Communicating With Women Customers: Five Easy Steps to Increase Your Sales
Copyright 2014 by Virgo Publishing.
By: Rhonda Savage
Posted on: 06/06/2010



 

From Mel Gibson’s starring role in What Women Want to Dr. John Gray’s book, Men are From Mars, Women are from Venus, the messages have been out there for a long time. Communicating effectively with women is an art, and it will do two things for your business. First, women customers will follow your recommendations and buy from you. More important, they’ll be the best marketing tool you could ever implement. Remember this phrase: “What women buy, they sell!” Treat these customers exceptionally well and you’ll earn their loyalty and referrals.

Connecting with your female customers may be more important now than in the past. Economic hardship has changed the way consumers are spending their dollars. Those businesses that have not had to constantly worry about marketing or sales before are finding themselves in a new world.

Fact: Women control the majority of spending in their households. They purchase the majority of new cars, computers and home electronics. With $2 trillion dollars of earnings and $3 trillion dollars of spending, you need to consider your female client.

How is your female customer different in the decision-making process than a male? Both are looking for a combination of knowledge and trust, yet men and women develop trust in different ways. Men make decisions based on few facts and tend to take action independently. Women need more information up front and tend to be slower to make a decision. They need to process the information and feel like they’ve been listened to. Women will ask friends and family for opinions.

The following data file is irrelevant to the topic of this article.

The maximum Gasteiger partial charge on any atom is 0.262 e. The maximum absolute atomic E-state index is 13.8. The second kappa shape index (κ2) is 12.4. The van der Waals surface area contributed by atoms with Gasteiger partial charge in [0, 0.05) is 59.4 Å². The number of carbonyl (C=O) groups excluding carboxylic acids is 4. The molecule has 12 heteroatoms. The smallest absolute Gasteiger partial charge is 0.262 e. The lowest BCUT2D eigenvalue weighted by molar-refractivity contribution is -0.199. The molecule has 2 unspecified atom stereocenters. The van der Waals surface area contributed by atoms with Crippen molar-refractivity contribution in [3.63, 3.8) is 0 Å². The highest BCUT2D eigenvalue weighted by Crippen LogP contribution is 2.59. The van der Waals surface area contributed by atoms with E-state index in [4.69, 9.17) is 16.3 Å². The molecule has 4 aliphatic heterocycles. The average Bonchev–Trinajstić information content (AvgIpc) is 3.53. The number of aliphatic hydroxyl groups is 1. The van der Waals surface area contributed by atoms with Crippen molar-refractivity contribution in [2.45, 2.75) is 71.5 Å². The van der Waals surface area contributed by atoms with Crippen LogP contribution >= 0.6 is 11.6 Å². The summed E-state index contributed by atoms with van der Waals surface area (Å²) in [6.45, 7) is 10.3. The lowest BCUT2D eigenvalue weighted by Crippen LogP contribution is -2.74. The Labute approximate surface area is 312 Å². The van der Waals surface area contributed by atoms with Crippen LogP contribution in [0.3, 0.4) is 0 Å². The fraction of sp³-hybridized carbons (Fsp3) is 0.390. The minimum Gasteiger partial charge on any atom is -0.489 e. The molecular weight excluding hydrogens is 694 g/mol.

If you want to increase your sales among female buyers, consider the following five aspects.

1. Listening Skills

Women are much more sensitive to your tone of voice than male customers. If you’re stressed and tense, your words can unknowingly become clipped, curt and short. Your female client will tune into your tone and judge your business negatively because of the way you talk to your employees or other customers. This is called “anti-marketing.”

Women are more sensitive to eye contact, body language and gestures. Women need sustained eye contact more than men; usually 20 to 30 seconds at least to feel you’re listening.

Focus on your customer during your presentation. Listen with your eyes, body language and tone of voice. Listen to her story. If you’re busy looking at paperwork, she will feel you’re not listening and will not give you her trust. Direct your conversation toward her, but be sure to ask her spouse or significant other about any other concerns. As she tells her story, she gives you clues to her concerns, wants, goals and desires.

Answer all her questions, no matter how trivial they seem. When she’s done asking questions, she may need to think things over and call you back, or come back in to ask more questions. It’s important she not sense you’re stressed for time.

When you present your information, don’t use a canned presentation. Customize the sale to her needs and communicate with her how she would like to be communicated with. If she needs a lot of information, give it to her. If she wants few facts, deliver your answers to her questions and wait for more.